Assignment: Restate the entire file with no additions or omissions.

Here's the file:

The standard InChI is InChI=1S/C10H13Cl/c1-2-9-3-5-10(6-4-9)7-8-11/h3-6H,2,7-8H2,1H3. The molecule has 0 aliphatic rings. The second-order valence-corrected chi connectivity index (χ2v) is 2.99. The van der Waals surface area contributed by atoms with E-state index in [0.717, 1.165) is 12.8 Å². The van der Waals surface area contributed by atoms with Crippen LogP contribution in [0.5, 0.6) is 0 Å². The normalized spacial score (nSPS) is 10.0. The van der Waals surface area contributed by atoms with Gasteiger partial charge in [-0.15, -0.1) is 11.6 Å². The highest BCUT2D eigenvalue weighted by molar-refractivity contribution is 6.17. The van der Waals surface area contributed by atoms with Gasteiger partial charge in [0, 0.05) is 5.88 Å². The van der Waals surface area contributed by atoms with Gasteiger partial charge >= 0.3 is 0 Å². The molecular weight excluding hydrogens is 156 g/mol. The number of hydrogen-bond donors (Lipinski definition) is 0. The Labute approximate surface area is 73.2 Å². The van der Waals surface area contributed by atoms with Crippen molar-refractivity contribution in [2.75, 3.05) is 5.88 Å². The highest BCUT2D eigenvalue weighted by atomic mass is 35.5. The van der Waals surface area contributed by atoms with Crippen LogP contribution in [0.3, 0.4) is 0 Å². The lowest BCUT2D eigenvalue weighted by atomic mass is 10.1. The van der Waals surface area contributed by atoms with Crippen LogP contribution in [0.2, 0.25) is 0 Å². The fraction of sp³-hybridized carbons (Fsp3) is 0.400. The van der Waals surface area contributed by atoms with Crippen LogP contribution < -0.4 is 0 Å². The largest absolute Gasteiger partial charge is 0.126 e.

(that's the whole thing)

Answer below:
The standard InChI is InChI=1S/C10H13Cl/c1-2-9-3-5-10(6-4-9)7-8-11/h3-6H,2,7-8H2,1H3. The molecule has 0 aliphatic rings. The second-order valence-corrected chi connectivity index (χ2v) is 2.99. The van der Waals surface area contributed by atoms with E-state index in [0.717, 1.165) is 12.8 Å². The van der Waals surface area contributed by atoms with Crippen LogP contribution in [0.5, 0.6) is 0 Å². The normalized spacial score (nSPS) is 10.0. The van der Waals surface area contributed by atoms with Gasteiger partial charge in [-0.15, -0.1) is 11.6 Å². The highest BCUT2D eigenvalue weighted by molar-refractivity contribution is 6.17. The van der Waals surface area contributed by atoms with Gasteiger partial charge in [0, 0.05) is 5.88 Å². The van der Waals surface area contributed by atoms with Gasteiger partial charge >= 0.3 is 0 Å². The molecular weight excluding hydrogens is 156 g/mol. The number of hydrogen-bond donors (Lipinski definition) is 0. The Labute approximate surface area is 73.2 Å². The van der Waals surface area contributed by atoms with Crippen molar-refractivity contribution in [2.75, 3.05) is 5.88 Å². The highest BCUT2D eigenvalue weighted by atomic mass is 35.5. The van der Waals surface area contributed by atoms with Crippen LogP contribution in [0.3, 0.4) is 0 Å². The lowest BCUT2D eigenvalue weighted by atomic mass is 10.1. The van der Waals surface area contributed by atoms with Crippen LogP contribution in [0.2, 0.25) is 0 Å². The fraction of sp³-hybridized carbons (Fsp3) is 0.400. The van der Waals surface area contributed by atoms with Crippen LogP contribution < -0.4 is 0 Å². The largest absolute Gasteiger partial charge is 0.126 e.